At 9:25am, the children of Mount Mulligan School gathered for their morning assembly. Witnesses reported seeing an eruption of black dust at the foot of the mountain, including “pieces of timber and sheets of roofing iron, tumbling end over end high in the air”. The eruption was followed by a violent explosion, which allegedly reverberated across the landscape; townships up to 60km away reported hearing the blast.
“The violence of the explosion was manifest in the surroundings,” Peter Bell wrote.
“Heavy black smoke rolled from the mine’s two openings. The steel winding drums, 2t in weight which had worked the old haulage system, had been blasted from their timber framework above the mine entrance, and lay 20m down the ropeway.
“A mound of stone, earth and broken timber blocked the mouth of the adit, and it appeared that a massive collapse had occurred in the mine. The fan had been ejected from its shattered concrete housing and lay twisted among the trees, 40m in front of the ventilating tunnel.
“The whole area before the mine entrance had been coated with fine coal-dust and seared by flame – grass was burning 60m from the entrance.”
The mine’s general manager Mr Watson, who had been inspecting the work of the bricklayers on the cokeworks foundations at the time of the explosion, and reached the mine entrance before the crowd gathered around it. He reportedly told the gathering crowd, “You’d better all go home. I hold out no hope for any man”.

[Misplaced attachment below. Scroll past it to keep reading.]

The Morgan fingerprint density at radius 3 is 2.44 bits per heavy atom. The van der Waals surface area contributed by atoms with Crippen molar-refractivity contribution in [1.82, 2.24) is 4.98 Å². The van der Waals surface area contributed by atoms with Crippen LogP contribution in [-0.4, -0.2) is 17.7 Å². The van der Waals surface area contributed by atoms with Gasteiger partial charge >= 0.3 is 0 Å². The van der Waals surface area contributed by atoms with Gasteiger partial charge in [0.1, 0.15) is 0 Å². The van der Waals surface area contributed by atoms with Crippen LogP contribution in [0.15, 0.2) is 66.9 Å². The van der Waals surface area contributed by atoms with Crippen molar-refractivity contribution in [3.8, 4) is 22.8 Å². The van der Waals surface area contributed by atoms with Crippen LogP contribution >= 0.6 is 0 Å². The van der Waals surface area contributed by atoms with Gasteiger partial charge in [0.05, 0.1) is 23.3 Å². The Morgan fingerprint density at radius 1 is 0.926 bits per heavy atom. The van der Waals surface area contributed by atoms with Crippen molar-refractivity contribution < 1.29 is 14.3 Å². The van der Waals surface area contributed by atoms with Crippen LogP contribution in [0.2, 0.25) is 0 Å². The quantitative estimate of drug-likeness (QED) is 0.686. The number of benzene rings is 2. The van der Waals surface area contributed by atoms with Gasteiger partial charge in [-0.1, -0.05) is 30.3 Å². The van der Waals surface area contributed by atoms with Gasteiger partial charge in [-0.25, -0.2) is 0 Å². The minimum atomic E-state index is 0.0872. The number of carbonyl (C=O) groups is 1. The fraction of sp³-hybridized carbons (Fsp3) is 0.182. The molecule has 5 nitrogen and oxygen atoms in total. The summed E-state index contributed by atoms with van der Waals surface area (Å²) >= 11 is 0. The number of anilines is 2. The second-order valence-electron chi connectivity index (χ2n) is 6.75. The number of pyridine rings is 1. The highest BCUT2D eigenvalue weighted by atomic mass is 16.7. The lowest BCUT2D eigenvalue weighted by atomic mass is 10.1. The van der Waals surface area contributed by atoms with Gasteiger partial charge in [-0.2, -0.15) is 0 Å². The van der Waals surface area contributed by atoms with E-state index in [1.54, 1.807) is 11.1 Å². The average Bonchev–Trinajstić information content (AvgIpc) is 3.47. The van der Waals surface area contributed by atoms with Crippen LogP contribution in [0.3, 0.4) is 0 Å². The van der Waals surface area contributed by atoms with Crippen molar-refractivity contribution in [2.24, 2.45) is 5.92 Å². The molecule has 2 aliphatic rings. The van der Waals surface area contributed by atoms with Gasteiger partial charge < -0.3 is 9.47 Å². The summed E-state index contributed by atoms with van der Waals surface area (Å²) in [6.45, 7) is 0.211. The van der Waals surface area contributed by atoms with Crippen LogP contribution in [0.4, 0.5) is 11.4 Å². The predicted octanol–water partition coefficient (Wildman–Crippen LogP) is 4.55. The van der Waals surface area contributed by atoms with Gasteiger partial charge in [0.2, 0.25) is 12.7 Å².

In the hours following the disaster, telegraph lines became overloaded with messages to police, mines, medical and company officials, relaying accounts of the explosion. One of the first messages received outside Mount Mulligan was from the stationmaster to the Cairns traffic manager.
“Explosion throughout the whole of the mine, presumably caused by gas,” the stationmaster said.
“The mine is wrecked, and there is much debris to clear before any entry can be affected. About 100 men in the mine are entombed, and there is little hope of their recovery alive. One body has been recovered. Two persons are injured seriously, and are unconscious.”
Rescue efforts occurred quickly but were largely hindered by the heavy carbon monoxide concentrations within the mine shaft. By 5am the following day, the mine atmosphere was considered safe for the entry of rescue workers, however, and a systematic search of the mine began. That evening, 22 bodies had been removed from the mine.
The 74th man was removed on Friday morning, and although the search continued, the final remaining body within the mine was never found. The final death toll left 40 widows and 83 fatherless children.
The mine remained closed for a year and reopened in 1923 when it was bought by the Queensland Government. The site achieved further notoriety in its subsequent operations, as an unprofitable enterprise central to a political corruption case, dubbed the ‘Mungana scandal’ – which related to the distribution of disaster relief funds, among other accusations.
Mount Mulligan coal mine remained open until 1957, supplying the local railway. Following the mine’s closure, the town was closed and residents moved to the nearby town of Collinsville.